Lionsgate reported a 41% revenue gain to $941 million for its fiscal second quarter as premium network Starz saw subscriber gains and positive early performance for its direct-to-consumer offering.
Adjusted operating income totaled $30 million in the quarter, compared with negative-$24 million and an operating loss of $58 million in the prior-year period. The company reported free cash flow of $347 million and reduced corporate net debt by $332 million, two reasons it said full-year financial targets will be hit.
During a conference call with Wall Street analysts, Lionsgate CEO Jon Feltheimer didn’t face the same epic-scale questions his media peers have faced during earnings season and with recent developments at Fox, Disney and Time Warner. Instead, while the company has grown steadily and merited a share price to match its ambitions, he and other execs made the case for nimbleness as a core value of the Lionsgate culture. “Disruption has always been our friend and we feel we’re on the right path to keep it that way,” Feltheimer said.
Starz was a major engine behind the strong quarter, and its app will soon be added to Hulu, the company revealed, though it declined to provide any specifics on pricing or timetable.
Given the timing of the Starz close last December, the comparable quarter of fiscal 2017 includes Starz results on a pro forma basis. As the premium network gets further integrated into the company, the results have been positive, the company said. Its subscriber level of 24.5 million was flat with the year-earlier quarter, but the higher-margin OTT version gained 440,000 subscriptions compared with the first quarter, so it is growing sequentially.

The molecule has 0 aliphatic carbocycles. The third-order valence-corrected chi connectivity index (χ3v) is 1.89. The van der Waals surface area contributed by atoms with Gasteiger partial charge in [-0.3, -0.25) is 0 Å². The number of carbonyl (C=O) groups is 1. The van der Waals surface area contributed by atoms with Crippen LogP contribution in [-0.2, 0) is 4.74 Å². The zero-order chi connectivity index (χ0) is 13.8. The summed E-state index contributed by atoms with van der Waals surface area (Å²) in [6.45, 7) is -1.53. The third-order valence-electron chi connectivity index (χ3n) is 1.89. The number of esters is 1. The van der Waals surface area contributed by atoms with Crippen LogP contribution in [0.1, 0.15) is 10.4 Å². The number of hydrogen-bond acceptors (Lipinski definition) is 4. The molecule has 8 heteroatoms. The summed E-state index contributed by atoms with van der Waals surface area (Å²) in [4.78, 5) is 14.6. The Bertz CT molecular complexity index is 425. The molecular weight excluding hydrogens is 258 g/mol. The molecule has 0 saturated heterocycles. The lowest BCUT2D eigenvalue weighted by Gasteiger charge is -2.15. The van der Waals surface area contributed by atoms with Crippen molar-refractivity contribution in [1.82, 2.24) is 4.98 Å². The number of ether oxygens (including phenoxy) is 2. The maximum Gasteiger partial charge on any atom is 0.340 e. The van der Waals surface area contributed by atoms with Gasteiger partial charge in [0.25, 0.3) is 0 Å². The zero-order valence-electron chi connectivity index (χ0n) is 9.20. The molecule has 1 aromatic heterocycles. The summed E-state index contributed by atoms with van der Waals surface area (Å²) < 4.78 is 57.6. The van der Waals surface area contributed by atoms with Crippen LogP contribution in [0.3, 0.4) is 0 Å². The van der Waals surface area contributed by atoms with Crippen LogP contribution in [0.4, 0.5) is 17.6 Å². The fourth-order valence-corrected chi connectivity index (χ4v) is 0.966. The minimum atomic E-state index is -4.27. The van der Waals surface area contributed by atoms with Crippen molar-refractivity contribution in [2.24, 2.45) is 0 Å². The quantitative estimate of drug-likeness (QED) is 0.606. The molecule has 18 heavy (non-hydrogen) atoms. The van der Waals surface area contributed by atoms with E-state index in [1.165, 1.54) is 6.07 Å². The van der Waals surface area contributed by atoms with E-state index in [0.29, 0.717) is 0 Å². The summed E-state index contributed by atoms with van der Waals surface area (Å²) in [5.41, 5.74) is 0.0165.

Starz chief Chris Albrecht said the company is “very bullish” on the OTT business. “Our wholesale business will certainly be bolstered. With our direct-to-consumer business, data is really coming into play. Originals are driving subscriber acquisitions. Our goal now is to get the churn down.”
Albrecht demurred when asked about investment in original programming down the line, but he said diversification would be the plan. The network’s first foray into docu-series — a fruitful arena for premium peers HBO and Showtime — will be announced soon, Albrecht teased, providing no details.
Revenue in the media networks unit increased 7% to $393.4 million. Profits increased 42.2% in the quarter to $116.5 million on higher OTT revenues, lower programming costs and the licensing of Power. Among other originals, Outlander premiered to record audiences at the end of the quarter, the company said.
Film revenue declined 24% to $385.7 million primarily driven by fewer wide releases in the quarter, and television production revenue sagged 5% to $168.7 million.
On the movie side, while the third quarter has not been pretty at other studios, Feltheimer said the company’s domestic slate posted summer box office gains 20% ahead of last year. He promoted upcoming family film Wonder, which he predicted would “play through the lucrative Thanksgiving and Christmas season” after earning what he claimed were the highest test scores in company history. (Tracking indicates a much more modest opening.)
Joe Drake, a former Lionsgate exec who returned last month as co-head of the motion picture group after a period running a an affiliated production outfit, Good Universe, was asked by one analyst why he came back. “Lionsgate is one of the most dynamic content distributors out there,” he said. “Talent wants a bespoke experience. They don’t just want to be bought out.”
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